Ordinary Iranians pay a heavy price as tensions soar in Gulf

US sanctions inflaming tensions without punishing those responsible, say experts

Iranian supreme leader Ayatollah Ali Khamenei at a meeting with Iranian judiciary officials in Tehran, Iran, on Wednesday. Photograph: Iran government handout/EPA

Iranian supreme leader Ayatollah Ali Khamenei at a meeting with Iranian judiciary officials in Tehran, Iran, on Wednesday. Photograph: Iran government handout/EPA

 

The latest round of US sanctions on senior Iranian figures could finish off the remote possibility of talks between Tehran and Washington.

Experts argue the ill-prepared and poorly conceived measures adopted after Iran shot down a US spy drone off the Iranian coast have inflamed tensions without punishing those responsible or forcing Iran to alter regional policies.

International Crisis Group president Robert Malley told the New York Times the move was “Symbolic politics at its worst. At every level it is illogical, counterproductive or useless.”

US president Donald Trump was clearly speaking without having been briefed by advisers when he called for sanctions on Ayatollah Khomeini, founder of the Islamic Republic, who died 30 years ago.

Ayatollah Ali Khamenei (80), succeeded Khomeini as “vilayet i-faqih”, or guardian jurist, a position conferred only in Shia Islam. Khamenei is not only an influential religious figure but also head of state, ultimate decision-maker, military commander-in-chief, and head of charitable foundations worth $200 billion (€175.7 billion).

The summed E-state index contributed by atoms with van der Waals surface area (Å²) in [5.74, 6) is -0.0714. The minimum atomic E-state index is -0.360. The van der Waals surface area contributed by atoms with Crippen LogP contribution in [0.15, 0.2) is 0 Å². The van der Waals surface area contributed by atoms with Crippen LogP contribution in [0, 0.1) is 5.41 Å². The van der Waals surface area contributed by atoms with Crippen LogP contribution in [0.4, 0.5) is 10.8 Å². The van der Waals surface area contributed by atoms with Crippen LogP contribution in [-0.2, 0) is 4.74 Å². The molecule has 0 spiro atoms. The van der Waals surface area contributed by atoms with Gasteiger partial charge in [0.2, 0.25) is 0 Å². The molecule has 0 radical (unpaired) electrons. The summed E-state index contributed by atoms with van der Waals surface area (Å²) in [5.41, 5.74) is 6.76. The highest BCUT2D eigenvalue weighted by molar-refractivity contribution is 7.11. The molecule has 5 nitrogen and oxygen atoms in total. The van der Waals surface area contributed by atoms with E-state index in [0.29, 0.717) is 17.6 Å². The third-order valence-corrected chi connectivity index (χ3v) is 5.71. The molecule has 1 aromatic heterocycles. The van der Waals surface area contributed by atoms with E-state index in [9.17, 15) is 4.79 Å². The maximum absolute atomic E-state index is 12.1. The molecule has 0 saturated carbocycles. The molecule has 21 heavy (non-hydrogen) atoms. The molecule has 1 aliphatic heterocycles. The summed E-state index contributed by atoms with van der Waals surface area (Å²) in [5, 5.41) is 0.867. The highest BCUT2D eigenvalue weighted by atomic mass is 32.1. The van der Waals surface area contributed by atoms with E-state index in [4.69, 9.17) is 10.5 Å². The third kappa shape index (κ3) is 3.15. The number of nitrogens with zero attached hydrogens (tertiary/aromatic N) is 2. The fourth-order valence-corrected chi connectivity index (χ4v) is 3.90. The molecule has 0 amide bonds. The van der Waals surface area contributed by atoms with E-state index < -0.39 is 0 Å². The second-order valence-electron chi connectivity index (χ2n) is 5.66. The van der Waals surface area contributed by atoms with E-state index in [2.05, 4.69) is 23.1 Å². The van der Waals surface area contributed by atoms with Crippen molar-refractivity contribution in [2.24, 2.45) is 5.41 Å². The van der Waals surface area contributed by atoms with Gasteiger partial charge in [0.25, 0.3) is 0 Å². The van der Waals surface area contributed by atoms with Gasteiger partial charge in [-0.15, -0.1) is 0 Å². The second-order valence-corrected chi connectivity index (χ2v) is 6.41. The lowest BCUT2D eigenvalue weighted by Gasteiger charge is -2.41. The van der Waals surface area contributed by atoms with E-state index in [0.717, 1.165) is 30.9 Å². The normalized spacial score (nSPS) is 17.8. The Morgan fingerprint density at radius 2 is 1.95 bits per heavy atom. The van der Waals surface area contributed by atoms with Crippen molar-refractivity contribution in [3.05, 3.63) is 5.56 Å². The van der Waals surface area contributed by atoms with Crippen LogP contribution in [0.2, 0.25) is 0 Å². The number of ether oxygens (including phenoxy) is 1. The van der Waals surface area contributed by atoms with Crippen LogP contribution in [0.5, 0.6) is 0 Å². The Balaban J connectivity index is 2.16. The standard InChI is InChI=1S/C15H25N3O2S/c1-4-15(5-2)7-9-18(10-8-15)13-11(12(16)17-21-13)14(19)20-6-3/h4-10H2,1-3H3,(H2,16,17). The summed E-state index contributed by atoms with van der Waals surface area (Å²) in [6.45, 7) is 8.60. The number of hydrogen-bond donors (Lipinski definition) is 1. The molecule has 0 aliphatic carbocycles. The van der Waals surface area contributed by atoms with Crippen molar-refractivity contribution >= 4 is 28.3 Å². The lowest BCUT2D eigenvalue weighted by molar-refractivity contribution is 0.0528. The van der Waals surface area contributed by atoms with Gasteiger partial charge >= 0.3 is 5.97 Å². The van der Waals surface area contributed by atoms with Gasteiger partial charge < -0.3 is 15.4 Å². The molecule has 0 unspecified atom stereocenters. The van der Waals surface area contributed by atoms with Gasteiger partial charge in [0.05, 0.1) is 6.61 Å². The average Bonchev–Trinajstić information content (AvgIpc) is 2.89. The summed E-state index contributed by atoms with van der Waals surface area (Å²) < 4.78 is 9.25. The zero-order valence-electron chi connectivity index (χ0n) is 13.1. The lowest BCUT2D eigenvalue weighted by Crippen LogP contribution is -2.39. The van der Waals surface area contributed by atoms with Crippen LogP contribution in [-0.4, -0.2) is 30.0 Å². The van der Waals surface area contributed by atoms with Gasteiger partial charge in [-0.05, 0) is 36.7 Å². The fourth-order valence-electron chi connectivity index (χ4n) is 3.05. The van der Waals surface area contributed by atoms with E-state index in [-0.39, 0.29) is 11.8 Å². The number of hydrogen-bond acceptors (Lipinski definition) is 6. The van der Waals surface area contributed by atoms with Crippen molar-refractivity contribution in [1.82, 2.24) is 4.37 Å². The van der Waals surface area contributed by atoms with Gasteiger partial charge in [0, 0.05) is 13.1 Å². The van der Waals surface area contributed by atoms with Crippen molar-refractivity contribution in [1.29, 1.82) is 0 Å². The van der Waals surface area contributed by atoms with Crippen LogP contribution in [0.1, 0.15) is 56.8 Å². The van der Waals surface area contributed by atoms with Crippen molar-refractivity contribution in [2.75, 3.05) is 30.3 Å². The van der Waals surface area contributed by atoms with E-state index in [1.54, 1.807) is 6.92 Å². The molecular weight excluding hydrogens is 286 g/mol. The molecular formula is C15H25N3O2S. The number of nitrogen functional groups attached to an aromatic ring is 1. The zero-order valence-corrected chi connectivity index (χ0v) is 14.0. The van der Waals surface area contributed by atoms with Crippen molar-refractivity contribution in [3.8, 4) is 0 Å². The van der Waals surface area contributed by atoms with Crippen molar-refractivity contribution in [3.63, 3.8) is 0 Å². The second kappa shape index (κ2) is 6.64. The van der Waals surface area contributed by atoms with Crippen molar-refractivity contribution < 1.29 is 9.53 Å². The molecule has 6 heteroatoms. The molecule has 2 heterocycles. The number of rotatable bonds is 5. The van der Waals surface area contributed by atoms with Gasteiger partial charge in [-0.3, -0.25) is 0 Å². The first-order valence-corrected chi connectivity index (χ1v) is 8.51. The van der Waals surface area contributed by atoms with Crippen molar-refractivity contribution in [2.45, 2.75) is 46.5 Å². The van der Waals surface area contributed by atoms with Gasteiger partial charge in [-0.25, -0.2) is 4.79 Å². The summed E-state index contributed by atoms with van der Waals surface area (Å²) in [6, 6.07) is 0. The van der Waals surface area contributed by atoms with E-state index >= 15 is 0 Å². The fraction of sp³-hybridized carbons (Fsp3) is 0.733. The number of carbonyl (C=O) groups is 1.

He rules over elected government officials, the administration, judiciary and media. Blacklisting hundreds of thousands of Iranians closely or vaguely connected with Khamenei is impossible, while the foundations operate domestically and do not hold foreign bank accounts that could be seized.

Trump and his predecessors had, until Monday, wisely refrained from sanctioning Khamenei as this means targeting his office, which is the foundation of the faith-based Iranian system of governance. Sanctions amount to a threat of “regime change”, which Trump denies he seeks.

A dangerous departure

This action could be a dangerous departure as Khamenei counts millions of followers among Shias in Iran, Lebanon, Iraq and elsewhere. An angry individual or group could retaliate without authorisation from Khamenei, risking a war that could devastate Iran and the Gulf and disrupt the flow of oil to Europe and Asia.

In response to the imposition of sanctions on Khamenei, a worried Iraqi president, Barham Salih, reiterated Baghdad’s refusal to permit US forces to use its air bases for strikes on Iran.

Individual commanders of Iran’s Revolutionary Guards were also sanctioned but they, like Khamenei, do not travel abroad and have no financial interests outside Iran. Iranians have been warned not to risk either departing the country or using foreign banking, as their country has suffered punitive sanctions since the 1979 overthrow of the shah, a US ally.

Sanctioning US-educated foreign minister Mohamed Javad Zarif could be counterproductive, as this would make it difficult for him to visit New York for UN sessions and to maintain contacts with the EU. Barring talks with Zarif – who negotiated the 2015 nuclear deal with his US counterpart John Kerry – could put an end to non-US diplomatic efforts to defuse tension and reach uneasy coexistence between Iran and the US.

Since May last year, when Trump withdrew from the international agreement providing for the dismantling of Iran’s nuclear programme in exchange for sanctions relief, the US has imposed 1,000 sanctions on Iran, cutting oil and other exports, shrinking the economy, and causing the value of the currency to plummet by 60 per cent. Iranian civilians, not their rulers, are paying the price.

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